Saying Good-bye is hard to do!

On February 19th, the Knetsch family rolled out of Hamilton, Ontario. I drove a 26-foot U-haul and my wife, Heather, drove our little Corolla with our two boys Mark (3) and Deacon (6 months). Leaving our home in Hamilton, Ontario was very difficult. I compared the process of moving to pulling out a carrot out of the ground. You have no idea how deep that root goes. It’s only when you start pulling at it that you realize, “Man, this root goes way down!” The tugging at the heart took its toll. Saying good-bye to a community that you love and vice versa wasn’t easy. Each face we said good-bye to has a history and a story. Some of these faces we know better, some we don’t know as well. But in community, when you serve a covenantal unit of people, it’s difficult then to leave these invested relationships. From my colleague Henry, to those who have heard my preach for hours over the years, it’s hard to say bye. We also had a great group of friends whom we will miss dearly. Of course, then there’s the good-byes to the members of the family who lived closer to us. My parents and brother helped us move, and I tried to procrastinate the formal good-bye all day long. Knowing that both my parents and my brother and his wife will be visiting in March is a great comfort. The reality of living further away from our church community and family hasn’t really sunk in yet I think.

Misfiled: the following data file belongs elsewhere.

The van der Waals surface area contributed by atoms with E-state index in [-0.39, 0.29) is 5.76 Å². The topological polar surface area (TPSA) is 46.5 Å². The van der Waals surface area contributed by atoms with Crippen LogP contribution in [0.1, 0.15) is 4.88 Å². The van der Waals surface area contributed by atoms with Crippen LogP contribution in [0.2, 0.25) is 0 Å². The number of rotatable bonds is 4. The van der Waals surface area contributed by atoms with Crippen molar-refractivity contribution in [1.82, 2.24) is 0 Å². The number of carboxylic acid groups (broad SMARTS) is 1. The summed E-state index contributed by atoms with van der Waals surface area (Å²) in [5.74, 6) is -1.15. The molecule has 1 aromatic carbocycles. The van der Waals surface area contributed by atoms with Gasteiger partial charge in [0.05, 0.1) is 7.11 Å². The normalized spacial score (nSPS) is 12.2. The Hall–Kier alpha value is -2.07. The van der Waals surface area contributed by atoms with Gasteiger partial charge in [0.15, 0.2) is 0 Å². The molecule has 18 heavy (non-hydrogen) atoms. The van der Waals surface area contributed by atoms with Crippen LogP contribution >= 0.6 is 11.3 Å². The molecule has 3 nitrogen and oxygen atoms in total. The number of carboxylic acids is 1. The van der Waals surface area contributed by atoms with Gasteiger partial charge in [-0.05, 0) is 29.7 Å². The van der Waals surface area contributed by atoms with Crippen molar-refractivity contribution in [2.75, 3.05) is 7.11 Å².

I broke down at dinner time with my grandparents on the 19th. We were planning on leaving earlier that day, but we ended up leaving at 7:00pm. At dinner time, I asked my grandparents if they had an advice for how to handle the hurt of leaving. My grandfather at first said, “Just know you go with our blessing.” But after thinking further, he said with a serious look in his eyes, “It’s hard now to leave, but my hope is that the next time you leave a community, it will be even harder.” After a moment to digest his words, his sentiment was deep. He’s challenging me to keep setting roots deep wherever we are- to keep loving and to keep receiving love. That’s the goal now.

When we walked out of my grandparents apartment, I thanked my grandmother for reading Psalm 121 as she closed dinner. She than told me that that was the psalm the pastor read to them the Sunday before they immigrated to Canada from the Netherlands in the 1950s. They blessed us so much as we left Canada and shifted into gear towards the South to start a new community.

Throughout this process, we have prayed, and prayed, and prayed. We will continue to pray now that we’ve arrived, because in that prayer we sense the nearness and closeness of our Heavenly Father. That is one relationship that stays. There are no good-byes with Him as we now begin a journey of new hellos with others in the South.